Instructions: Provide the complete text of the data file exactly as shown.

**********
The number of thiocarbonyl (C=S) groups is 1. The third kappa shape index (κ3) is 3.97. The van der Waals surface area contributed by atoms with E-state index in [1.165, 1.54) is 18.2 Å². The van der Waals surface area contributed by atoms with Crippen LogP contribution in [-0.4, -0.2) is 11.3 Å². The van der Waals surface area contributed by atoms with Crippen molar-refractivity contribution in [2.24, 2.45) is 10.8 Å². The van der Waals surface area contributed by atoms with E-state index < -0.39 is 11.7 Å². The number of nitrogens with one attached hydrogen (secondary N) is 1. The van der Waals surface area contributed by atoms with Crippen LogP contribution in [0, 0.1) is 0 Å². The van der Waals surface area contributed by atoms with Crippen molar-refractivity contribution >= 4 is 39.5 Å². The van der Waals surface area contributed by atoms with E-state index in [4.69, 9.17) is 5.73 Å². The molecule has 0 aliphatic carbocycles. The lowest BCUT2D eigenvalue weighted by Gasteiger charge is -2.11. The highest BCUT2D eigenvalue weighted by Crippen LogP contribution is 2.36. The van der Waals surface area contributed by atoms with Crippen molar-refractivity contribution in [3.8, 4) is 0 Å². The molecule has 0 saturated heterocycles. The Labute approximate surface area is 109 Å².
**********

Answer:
The number of thiocarbonyl (C=S) groups is 1. The third kappa shape index (κ3) is 3.97. The van der Waals surface area contributed by atoms with E-state index in [1.165, 1.54) is 18.2 Å². The van der Waals surface area contributed by atoms with Crippen LogP contribution in [-0.4, -0.2) is 11.3 Å². The van der Waals surface area contributed by atoms with Crippen molar-refractivity contribution in [2.24, 2.45) is 10.8 Å². The van der Waals surface area contributed by atoms with E-state index < -0.39 is 11.7 Å². The number of nitrogens with one attached hydrogen (secondary N) is 1. The van der Waals surface area contributed by atoms with Crippen LogP contribution in [0, 0.1) is 0 Å². The van der Waals surface area contributed by atoms with Crippen molar-refractivity contribution >= 4 is 39.5 Å². The van der Waals surface area contributed by atoms with E-state index in [4.69, 9.17) is 5.73 Å². The molecule has 0 aliphatic carbocycles. The lowest BCUT2D eigenvalue weighted by Gasteiger charge is -2.11. The highest BCUT2D eigenvalue weighted by Crippen LogP contribution is 2.36. The van der Waals surface area contributed by atoms with Crippen molar-refractivity contribution in [3.8, 4) is 0 Å². The molecule has 0 saturated heterocycles. The Labute approximate surface area is 109 Å².